Extract mesh from terrain for external physics engine

Hi all,

I’m using jME for academic purposes, for visualiation of a mobile robot simulation based on the nVidia PhysX physics engine (I know jME comes with JBullet now but not at the time I created the simulation, plus I was working on top of existing code). I’d like to create a more complex terrain than the ones I’ve been using so far so my idea is to create the terrain in jME and then extract the triangle mesh to duplicate it in PhysX. I need to do all this programmatically since I need to randomly generate terrains on the fly.

So it seems I should do something like:

  1. Generate a height map
  2. Create a TerrainQuad based on the height map
  3. Extract all TerrainPatches using TerrainQuad.getAllTerrainPatches(java.util.List holder)
  4. For each TerrainPatch tp in holder:

    [java]Mesh m = tp.getMesh();

    java.nio.FloatBuffer vb = (FloatBuffer) m.getVertexBuffer( VertexBuffer.Type.Position ).getData();

    java.nio.IntBuffer ib = (IntBuffer) m.getIndexBuffer();

    float[] vertices = vb.array();

    int[] indices = ib.array();[/java]

  5. Concatenate the arrays of vertices and the arrays of indices and pass them to PhysX, together with the triangle count.

    Does that look about right? Thing I’m worried about is jME’s adaptive (based on camera position) LOD implementation; I just want to create the mesh in PhysX once, with uniform LOD. Is it correct that if I don’t add a TerrainLodControl when I generate the terrain, the LOD will be uniform? Is there a way to specify how detailed the uniform LOD should be?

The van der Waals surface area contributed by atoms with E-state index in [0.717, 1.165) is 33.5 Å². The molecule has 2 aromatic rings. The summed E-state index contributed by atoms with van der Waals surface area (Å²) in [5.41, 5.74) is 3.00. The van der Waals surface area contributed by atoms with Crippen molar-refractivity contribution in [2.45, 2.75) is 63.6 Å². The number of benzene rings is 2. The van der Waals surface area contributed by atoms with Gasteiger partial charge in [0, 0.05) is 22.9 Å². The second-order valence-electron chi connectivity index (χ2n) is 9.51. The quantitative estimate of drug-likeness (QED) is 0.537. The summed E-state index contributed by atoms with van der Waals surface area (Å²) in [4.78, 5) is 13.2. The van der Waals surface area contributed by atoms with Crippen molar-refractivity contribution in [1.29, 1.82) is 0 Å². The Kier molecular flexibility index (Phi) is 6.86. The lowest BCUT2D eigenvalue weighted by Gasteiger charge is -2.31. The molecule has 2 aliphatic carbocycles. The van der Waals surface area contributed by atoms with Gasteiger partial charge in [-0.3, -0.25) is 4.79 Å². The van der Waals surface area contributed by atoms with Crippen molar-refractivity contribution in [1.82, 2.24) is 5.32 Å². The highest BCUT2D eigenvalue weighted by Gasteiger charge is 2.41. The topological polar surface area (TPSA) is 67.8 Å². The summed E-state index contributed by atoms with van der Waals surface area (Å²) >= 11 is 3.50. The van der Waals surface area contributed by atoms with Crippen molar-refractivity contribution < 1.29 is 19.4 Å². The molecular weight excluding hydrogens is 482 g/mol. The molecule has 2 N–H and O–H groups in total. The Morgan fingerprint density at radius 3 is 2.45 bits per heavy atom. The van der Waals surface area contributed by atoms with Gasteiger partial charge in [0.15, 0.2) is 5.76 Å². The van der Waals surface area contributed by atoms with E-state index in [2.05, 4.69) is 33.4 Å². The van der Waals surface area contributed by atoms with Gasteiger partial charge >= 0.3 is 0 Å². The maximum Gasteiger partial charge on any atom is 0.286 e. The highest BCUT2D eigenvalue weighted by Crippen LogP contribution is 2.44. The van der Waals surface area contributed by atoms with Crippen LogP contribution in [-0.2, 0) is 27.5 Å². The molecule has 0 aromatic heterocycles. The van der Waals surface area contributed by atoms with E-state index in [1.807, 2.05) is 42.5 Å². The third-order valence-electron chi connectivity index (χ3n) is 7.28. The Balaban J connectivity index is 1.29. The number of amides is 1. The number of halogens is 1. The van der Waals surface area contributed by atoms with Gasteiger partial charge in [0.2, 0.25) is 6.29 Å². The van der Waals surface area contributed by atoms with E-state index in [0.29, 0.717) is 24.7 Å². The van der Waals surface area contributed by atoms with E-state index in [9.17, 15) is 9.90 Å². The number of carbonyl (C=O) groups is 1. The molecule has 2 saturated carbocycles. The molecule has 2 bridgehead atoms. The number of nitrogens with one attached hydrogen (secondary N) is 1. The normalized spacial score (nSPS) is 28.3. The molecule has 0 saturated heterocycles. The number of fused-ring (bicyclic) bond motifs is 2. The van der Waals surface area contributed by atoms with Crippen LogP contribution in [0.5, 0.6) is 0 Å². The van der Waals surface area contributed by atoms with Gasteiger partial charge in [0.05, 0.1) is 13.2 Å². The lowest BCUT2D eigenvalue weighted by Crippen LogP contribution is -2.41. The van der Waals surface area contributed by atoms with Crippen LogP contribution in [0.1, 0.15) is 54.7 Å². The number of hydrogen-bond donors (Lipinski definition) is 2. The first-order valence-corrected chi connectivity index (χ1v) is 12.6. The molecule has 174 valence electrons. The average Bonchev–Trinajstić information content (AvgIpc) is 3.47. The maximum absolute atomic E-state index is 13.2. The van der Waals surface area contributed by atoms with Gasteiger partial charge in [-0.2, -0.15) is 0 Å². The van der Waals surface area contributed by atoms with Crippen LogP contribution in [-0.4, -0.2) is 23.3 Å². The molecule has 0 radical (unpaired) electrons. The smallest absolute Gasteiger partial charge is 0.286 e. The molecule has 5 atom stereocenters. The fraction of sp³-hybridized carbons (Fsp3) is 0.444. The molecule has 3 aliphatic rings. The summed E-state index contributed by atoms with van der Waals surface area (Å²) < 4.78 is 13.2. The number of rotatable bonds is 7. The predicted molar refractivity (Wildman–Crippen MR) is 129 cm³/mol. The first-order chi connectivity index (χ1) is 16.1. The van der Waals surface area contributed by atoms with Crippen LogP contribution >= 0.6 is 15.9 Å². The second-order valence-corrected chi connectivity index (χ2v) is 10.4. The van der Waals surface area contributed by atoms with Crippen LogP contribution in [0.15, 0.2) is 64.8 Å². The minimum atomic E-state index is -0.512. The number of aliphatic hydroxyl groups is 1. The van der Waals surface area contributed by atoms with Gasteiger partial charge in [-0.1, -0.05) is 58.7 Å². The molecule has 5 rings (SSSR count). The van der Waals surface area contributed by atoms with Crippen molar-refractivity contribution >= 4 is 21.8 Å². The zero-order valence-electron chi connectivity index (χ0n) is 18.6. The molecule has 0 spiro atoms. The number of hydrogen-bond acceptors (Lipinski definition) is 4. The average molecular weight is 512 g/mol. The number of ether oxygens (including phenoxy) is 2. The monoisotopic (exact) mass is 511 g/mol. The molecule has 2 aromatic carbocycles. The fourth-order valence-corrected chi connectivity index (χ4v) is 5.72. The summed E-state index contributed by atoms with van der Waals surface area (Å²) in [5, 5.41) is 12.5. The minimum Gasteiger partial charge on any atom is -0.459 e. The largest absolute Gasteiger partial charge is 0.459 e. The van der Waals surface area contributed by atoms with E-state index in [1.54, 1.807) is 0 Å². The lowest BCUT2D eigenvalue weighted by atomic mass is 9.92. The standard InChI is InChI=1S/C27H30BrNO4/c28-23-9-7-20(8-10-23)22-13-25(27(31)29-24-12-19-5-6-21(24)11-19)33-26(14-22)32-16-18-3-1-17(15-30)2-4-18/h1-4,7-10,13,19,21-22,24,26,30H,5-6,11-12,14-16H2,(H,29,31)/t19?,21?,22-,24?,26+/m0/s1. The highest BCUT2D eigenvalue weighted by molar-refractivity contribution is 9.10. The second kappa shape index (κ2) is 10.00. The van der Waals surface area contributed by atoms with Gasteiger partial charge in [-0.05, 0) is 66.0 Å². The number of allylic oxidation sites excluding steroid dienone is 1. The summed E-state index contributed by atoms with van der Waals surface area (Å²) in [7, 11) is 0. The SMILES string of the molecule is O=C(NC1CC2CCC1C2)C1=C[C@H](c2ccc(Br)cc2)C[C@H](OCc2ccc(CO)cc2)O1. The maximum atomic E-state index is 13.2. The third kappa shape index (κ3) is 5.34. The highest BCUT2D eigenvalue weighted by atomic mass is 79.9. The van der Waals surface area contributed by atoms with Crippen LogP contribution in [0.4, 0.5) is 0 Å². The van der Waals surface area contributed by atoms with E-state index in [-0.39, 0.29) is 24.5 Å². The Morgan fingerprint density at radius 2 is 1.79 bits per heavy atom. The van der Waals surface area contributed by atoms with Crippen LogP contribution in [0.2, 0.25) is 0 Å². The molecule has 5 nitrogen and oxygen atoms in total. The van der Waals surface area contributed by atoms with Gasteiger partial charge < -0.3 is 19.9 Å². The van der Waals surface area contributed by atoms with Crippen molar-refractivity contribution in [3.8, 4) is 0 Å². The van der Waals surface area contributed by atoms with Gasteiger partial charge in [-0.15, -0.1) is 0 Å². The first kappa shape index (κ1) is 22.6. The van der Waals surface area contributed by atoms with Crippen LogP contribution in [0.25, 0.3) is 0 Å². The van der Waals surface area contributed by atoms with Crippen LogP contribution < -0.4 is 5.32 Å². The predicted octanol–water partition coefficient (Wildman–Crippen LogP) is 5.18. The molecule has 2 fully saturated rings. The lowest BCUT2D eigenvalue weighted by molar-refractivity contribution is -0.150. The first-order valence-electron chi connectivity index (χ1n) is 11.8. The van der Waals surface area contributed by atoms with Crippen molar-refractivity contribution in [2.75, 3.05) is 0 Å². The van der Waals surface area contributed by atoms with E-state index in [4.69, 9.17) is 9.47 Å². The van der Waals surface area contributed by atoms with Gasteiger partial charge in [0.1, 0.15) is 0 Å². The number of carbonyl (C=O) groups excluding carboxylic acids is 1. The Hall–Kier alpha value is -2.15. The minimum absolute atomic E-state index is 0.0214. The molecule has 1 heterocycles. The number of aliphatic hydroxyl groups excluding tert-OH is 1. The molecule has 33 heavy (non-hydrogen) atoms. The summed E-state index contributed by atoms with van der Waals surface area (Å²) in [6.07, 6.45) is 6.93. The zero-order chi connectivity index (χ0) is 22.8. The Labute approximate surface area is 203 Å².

The other thing I’m worried about is whether PhysX will interpret the indices “counter-clockwisely”, but I guess I’ll just have to find out.



    Edit: Third thing I’m worried about: does the order in which I loop through the TerrainPatches matter?

Yep that is all correct.

If you do not add the TerrainLodControl to terrain then the geometry is not changed and will have its original high-detail format. That control just changes the indexes of the mesh, the underlying height data is still available.

Look into physX and how it handles terrain, I’m certain it should be using a heightfield (as bullet does) as they are significantly faster for collision than regular meshes. (edit: it looks like physX does handle heightfields)

The indexes are complicated with terrain, so it might not be worth using the existing ones you extract, especially if you are building one big mesh in the end. It will no doubt be easier to extract everything but the indexes and just build up a straight triMesh.

Looping through terrain patches should not matter if you have them lined up correctly. You can use each one’s worldTranslation to find that out.

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Ok great, many thanks for the tip on the heightfield! PhysX does indeed provide this functionality, so what I now do is generate a height map, and use that map to create both the heightfield in PhysX and the terrain in jME. I just need to offset the the heightfield in PhysX and adjust some other parameter (the way it tesselates the triangles) to make it match jME. Works like a charm, super fast.

Thanks also for confirming that my initial approach was correct. Always useful for when I need to do something more complex.